This post originally appeared on PETA.org
During spring and summer, mother opossums carry their young inside pouches on their mid- to lower abdomen. And as temperatures around the country rise, opossum families are increasingly on the move.
In areas where their habitat overlaps with that of humans, these animals face risk of being hit by cars or attacked by dogs. Now, one startling photo is reminding people that even if a mother opossum has been injured or killed, her babies may still be alive inside her pouch.
Young opossums in this situation can remain alive and will suffer from dehydration, starvation, or exposure for up to several days.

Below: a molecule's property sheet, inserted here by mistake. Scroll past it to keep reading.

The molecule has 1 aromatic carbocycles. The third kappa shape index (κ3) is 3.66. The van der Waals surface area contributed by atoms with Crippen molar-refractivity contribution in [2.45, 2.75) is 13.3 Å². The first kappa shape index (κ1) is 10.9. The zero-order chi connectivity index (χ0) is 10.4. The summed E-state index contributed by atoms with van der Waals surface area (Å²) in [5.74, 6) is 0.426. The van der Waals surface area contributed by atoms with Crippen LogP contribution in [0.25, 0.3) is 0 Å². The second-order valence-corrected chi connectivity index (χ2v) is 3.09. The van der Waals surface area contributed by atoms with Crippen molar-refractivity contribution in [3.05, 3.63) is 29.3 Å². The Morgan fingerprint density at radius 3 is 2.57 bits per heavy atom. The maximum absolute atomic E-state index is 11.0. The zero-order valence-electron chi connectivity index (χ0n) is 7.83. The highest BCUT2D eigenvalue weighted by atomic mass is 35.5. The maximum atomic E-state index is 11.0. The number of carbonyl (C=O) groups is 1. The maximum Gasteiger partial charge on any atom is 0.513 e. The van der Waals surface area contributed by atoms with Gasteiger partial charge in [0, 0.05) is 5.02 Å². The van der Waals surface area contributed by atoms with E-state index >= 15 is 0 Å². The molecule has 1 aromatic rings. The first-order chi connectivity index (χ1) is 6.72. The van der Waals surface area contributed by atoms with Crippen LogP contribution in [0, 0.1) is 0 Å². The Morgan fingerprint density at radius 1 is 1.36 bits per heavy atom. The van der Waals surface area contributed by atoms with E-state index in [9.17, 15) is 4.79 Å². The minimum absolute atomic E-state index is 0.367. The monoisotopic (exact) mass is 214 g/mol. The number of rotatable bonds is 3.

What You Can Do
If you encounter an opossum who appears dead—and it’s safe to do so—checking inside her pouch for offspring could save a life or even a few lives! A baby opossum can be as tiny as a fingernail or up to several inches long.
If live babies are present, they should be rushed to the nearest veterinarian, animal shelter, or wildlife rehabilitator to be assessed. You don’t want to risk causing further harm to the babies, so it’s best to transport them while they’re still inside the mother’s pouch.
Always keep an eye out for animals on the move—there are ways you can help keep them safe. And share this information with your friends and family. It could make a world of difference for an animal—or animals—in need.